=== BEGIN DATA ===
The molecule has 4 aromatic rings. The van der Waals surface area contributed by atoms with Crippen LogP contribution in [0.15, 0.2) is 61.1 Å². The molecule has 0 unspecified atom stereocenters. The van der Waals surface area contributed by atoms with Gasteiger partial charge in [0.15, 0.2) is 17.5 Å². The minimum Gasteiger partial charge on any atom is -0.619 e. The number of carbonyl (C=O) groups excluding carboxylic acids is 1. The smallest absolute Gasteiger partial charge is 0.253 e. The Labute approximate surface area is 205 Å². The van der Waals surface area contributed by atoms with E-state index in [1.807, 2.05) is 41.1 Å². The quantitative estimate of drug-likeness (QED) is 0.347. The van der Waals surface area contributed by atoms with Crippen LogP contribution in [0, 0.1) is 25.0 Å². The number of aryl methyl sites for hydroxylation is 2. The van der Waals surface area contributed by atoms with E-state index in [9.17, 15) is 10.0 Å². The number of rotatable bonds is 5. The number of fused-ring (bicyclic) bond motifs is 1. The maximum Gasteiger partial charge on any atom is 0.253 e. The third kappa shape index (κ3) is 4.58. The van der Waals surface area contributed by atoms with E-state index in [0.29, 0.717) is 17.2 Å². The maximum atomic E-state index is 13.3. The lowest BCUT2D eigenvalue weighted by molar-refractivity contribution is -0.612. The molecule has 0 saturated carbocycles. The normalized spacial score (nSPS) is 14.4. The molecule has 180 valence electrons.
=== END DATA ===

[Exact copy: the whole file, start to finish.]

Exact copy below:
The molecule has 4 aromatic rings. The van der Waals surface area contributed by atoms with Crippen LogP contribution in [0.15, 0.2) is 61.1 Å². The molecule has 0 unspecified atom stereocenters. The van der Waals surface area contributed by atoms with Gasteiger partial charge in [0.15, 0.2) is 17.5 Å². The minimum Gasteiger partial charge on any atom is -0.619 e. The number of carbonyl (C=O) groups excluding carboxylic acids is 1. The smallest absolute Gasteiger partial charge is 0.253 e. The Labute approximate surface area is 205 Å². The van der Waals surface area contributed by atoms with E-state index in [1.807, 2.05) is 41.1 Å². The quantitative estimate of drug-likeness (QED) is 0.347. The van der Waals surface area contributed by atoms with Crippen LogP contribution in [0, 0.1) is 25.0 Å². The number of aryl methyl sites for hydroxylation is 2. The van der Waals surface area contributed by atoms with E-state index in [9.17, 15) is 10.0 Å². The number of rotatable bonds is 5. The number of fused-ring (bicyclic) bond motifs is 1. The maximum Gasteiger partial charge on any atom is 0.253 e. The third kappa shape index (κ3) is 4.58. The van der Waals surface area contributed by atoms with E-state index in [0.29, 0.717) is 17.2 Å². The maximum atomic E-state index is 13.3. The lowest BCUT2D eigenvalue weighted by molar-refractivity contribution is -0.612. The molecule has 0 saturated carbocycles. The normalized spacial score (nSPS) is 14.4. The molecule has 180 valence electrons.